My old friend feels he has lost his youngest son. The boy has moved to Canada with his wife and daughter.
For many Filipino families, migrating is no longer a big deal. Every day, some 3,000 of our people depart for foreign places, whether temporarily or for keeps.
In early March, 10.4 million Filipinos—roughly 1 in 10 of all our people—were away from home. Of this number, over 4.9 million are migrants; and over 4.2 million are overseas contract workers.
For Filipinos, even Toronto is now just a long commute away. Cell phones are handy, and there’s always the Internet. But even so, emotional distance is as tyrannical as ever; and, at least for old men like my friend and myself, the chances of ever seeing absent friends again are unavoidably uncertain.
So that my friend is devastated: a Catholic charismatic, he has kept his Quezon City family close-knit. The four children live nearby; and the family gathers for lunch after Mass every Sunday. His wife tells him, “We can’t tell our children how to run their lives.” But he still can’t understand why his son feels he must go.
Though barely 40, the son, a financial analyst, and his wife were two-income, two-car, art-collecting, upwardly mobile Makati professionals. They are migrating, the son tells his father, “for the sake of the child.”
And my old friend asks himself, how have we become a country that can’t assure a future for its grandchildren?
Exporting warm bodies
Labor export was a stopgap many East Asian states—including today’s South Korean powerhouse—took up in the 1970s, while moving from a strategy of import-substituting industrialization to labor intensive exports. Most of our neighbors have given it up, as their economies picked up speed and gave their workpeople more pleasant alternative occupations. In our country, by contrast, labor export has become a prime development program.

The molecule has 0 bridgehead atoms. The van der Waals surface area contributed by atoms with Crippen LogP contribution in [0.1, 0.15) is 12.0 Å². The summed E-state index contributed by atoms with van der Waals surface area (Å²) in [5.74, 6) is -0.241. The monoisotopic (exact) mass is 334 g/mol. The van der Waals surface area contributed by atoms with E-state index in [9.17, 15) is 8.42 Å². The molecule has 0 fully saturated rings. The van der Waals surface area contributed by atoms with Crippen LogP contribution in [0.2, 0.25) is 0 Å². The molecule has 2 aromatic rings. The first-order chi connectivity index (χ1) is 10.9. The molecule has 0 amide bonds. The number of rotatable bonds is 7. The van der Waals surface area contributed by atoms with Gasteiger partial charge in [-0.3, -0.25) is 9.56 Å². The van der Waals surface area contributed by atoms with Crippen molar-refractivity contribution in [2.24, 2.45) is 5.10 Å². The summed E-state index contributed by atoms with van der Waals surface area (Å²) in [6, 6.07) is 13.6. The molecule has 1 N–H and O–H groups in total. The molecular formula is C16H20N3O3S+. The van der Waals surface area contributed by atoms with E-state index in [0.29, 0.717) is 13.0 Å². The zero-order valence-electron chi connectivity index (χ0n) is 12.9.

Unlike our vigorous neighbors, we simply have no alternative. Since we have few competitive goods to trade, we export warm bodies instead.
The University of the Philippines economist Ernesto Pernia points out that two policy failures forced this policy on us.
One, we had kept up import substitution in a closed economy even after our neighbors had shifted to an export strategy. Two, we have failed to sustain the population moderation policy we had been among the first East Asian states to adopt in 1969.
These policy failures resulted in weak long-term GDP growth in the context of galloping population growth. From 1970 until 2006, our individual incomes grew at no more than 1.45% net—since over the same 36 years, population growth decreased only slowly, from 3% to 2.1%.
Not just the desperate
More and more of those migrating are no longer just the desperately jobless. They now include well-established young people: middle managers, computer professionals, doctors and nurses, engineers, architects, hospital technicians.
More and more OFWs are college graduates. Yet, typically, first-generation migrants must resign themselves to lower-rank work than they did at home.
We’ve all heard of migrant-doctors who turn into ICU nurses. A newspaper editor I know became for a time an unlikely security guard.
One of my nephews—a civil engineer—rivets the wings on “Bombardier” aircraft at an assembly line off Toronto. What pains him most is the severity of the Canadian winter, and not seeing the sun for weeks on end.
Meanwhile, most every other Metro Manila college seems to be offering courses in nursing, care-giving, physical therapy, computer programming, sea-faring. Language courses—not just French or Spanish but also German, Japanese and Korean—are more and more popular.